At this point, the overall structure and design of Dragonami is hugely inspired by John Gruber’s ‘Daring Fireball’. Almost to the point of being a clone with a different logo and color scheme (sorry John). But I’m no designer, and I really like that aesthetic. Hopefully, should he ever come across my site, John will be flattered rather than upset. Or even better, maybe my skills will have progressed by then to the point that it’s an original expression of me and not just of something I find inspiring.

Some people use services like Squarespace because they want to just write. I thought that’s what I wanted too. But now I realize that a lot of my enjoyment comes from doing what Squarespace manages for me. So until I get bored, I’ll keep tweaking and adjusting this blog and learning more in the process.

The Main Street Electrical Parade: Encore

I finally made it to Disneyland to watch ‘The Main Street Electrical Parade’. This was the parade I grew up watching. It still holds a very special place in my heart. Don’t get me wrong, I love ‘Fantasmic’, it gives me chills every time I watch it, but there’s something about the music and all the lights that I find electrifying (see what I did there?). I was sad to see it go in 1996, but luckily, I was able to go to Disneyland before it stopped it’s now extended homecoming run on August 20th, and it was just as magical as I remember it.

If you grew up with the parade, I strongly recommend you go see it. While maybe not as visually impressive as some of the newer parades and shows, the feelings of nostalgia are definitely real. If you didn’t grow up with it, I still recommend you go watch it to catch a part of Disney Park History before it goes away. I was thrilled they brought it back again, but they may not do it again, so catch it while it’s still around.

All Trump. All the Time.

This last week has been a rollercoaster. Trump’s first full week in office has been…exhausting. It started with the inauguration, and was followed the next day by an argument with the media over crowd size. Then there was the Women’s March. Then the week kicked off with a flurry of executive orders, including the grant freeze and gag order on scientific research. The middle of the week brought Climate Change facts from the National Park Service, then deletion of those tweets, then Rogue NPS Twitter accounts. And the end of the week brought more executive orders, including the ban on refugees and visas issued to people coming from certain countries, which in turn, sparked more protests and action from the ACLU. Like I said, it’s been exhausting, and it’s only been one week!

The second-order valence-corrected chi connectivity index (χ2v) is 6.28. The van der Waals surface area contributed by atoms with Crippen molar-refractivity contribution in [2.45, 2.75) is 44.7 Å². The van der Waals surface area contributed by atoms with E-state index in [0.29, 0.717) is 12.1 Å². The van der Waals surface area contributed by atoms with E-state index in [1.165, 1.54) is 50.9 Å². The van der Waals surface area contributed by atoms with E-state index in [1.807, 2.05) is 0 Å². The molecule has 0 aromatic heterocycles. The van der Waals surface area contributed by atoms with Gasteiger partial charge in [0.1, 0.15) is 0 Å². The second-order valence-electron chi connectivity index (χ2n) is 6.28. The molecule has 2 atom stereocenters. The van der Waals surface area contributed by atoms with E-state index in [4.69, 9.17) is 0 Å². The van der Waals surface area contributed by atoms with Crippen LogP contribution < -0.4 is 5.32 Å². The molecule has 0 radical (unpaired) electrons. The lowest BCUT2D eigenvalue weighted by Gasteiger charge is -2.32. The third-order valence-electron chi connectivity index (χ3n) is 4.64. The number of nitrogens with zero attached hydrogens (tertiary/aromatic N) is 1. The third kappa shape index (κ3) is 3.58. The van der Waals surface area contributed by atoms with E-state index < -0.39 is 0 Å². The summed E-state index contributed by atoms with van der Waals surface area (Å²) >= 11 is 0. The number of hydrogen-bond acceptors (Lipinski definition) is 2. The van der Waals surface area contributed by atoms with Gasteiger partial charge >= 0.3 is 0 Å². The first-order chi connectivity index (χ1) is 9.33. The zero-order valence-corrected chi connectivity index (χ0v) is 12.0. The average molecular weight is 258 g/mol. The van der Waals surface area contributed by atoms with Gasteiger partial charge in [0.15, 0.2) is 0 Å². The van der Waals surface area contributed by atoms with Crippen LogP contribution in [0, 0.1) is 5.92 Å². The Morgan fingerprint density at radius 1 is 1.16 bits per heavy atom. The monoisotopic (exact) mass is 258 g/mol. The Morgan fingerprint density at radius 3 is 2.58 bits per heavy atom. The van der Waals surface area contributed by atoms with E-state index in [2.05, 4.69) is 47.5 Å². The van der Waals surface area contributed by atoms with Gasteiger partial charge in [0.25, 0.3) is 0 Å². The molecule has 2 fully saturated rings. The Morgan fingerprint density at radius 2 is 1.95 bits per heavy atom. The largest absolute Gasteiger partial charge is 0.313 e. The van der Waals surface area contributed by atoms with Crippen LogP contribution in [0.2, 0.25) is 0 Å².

Because of all of this, my Twitter has gone from being fun stuff about tech, Apple, the Rams, Star Wars, Disney, and other random things to being all Trump, or outrage about something Trump has done, all the time. And that’s how my brain has shifted. It’s what’s been on my mind. All my brain power has been occupied following our new Commander in Chief. My own tweets and retweets have largely been about these same things (I’ve lost a few followers because of this). I tried to fight this, and I haven’t written as much here because I wanted this blog to be about Apple and Technology mostly and other things secondarily.

Sure. Just stop all of the fucking insanity our new presidency is doing, then we’ll have the luxury of talking about tech more of the time.

— Marco Arment (@marcoarment) January 29, 2017

Trump is happening, however. Trump is on my mind. So while I’m going to definitely try to stay on message, I can’t pretend that I don’t feel that my country is falling apart. I can’t pretend that everything is fine, because it’s not. So if this causes me to lose followers, oh well. If this causes me to lose readers, I’m sorry to see you go, but that’s your prerogative. I’m done staying silent because I can’t stay on topic. Trump is the topic. It’s unfortunate, but it’s the world we live in.

Ten Years Later: iPhone

Today is the tenth anniversary of the introduction of the iPhone. I remember vividly how excited I was for this product. I had just jumped on the Apple train with my first iPod in 2005, and had followed what Apple rumor mill there was (it definitely wasn’t as extensive as it is today) and knew that there was likely some kind of phone product coming out soon. What Steve Jobs introduced that day went way beyond anything that I could imagine.

It’s hard to believe or really remember all the staples of modern smartphone interactions that were introduced that day. The many advances that were made, not only in technology, but also in UI and Hardware design. Watching the keynote again last night I was reminded of life before iPhone, and my wife was shocked at how many things didn’t exist prior to it. One that stuck out to my wife was Visual Voicemail. “Wait, that didn’t exist until iPhone?” That’s right. Before that you had to listen through 4 potentially meaningless voicemails just to get to the 5th which is from your mom. Barbaric, I know, but that’s how it was done.

There are many other moments where Steve explains why they made certain decisions. Why sync iPhone through iTunes and the same cable as an iPod? Well, because everyone already knows how to do that, it’s one less thing to learn. Pinch to zoom in your photos or webpages, why not, that makes perfect sense. A full HTML Web browser, responsive and powerful native applications, Slide to Unlock (because they wanted a motion that wouldn’t trigger by accident in your pocket). So much about the iPhone seemed impossible, and now just seem quaint in their ubiquity or even out-datedness. It wasn’t without it’s shortcomings. This first iteration didn’t have 3rd-Party native applications, there was no App Store. All you had was web apps and native suite of apps that Apple included. But over the next 10 years, Apple would address all the original gripes and more. You can compare for yourself by watching the keynote and comparing that first iPhone to the marvel of modern technology that is iPhone 7.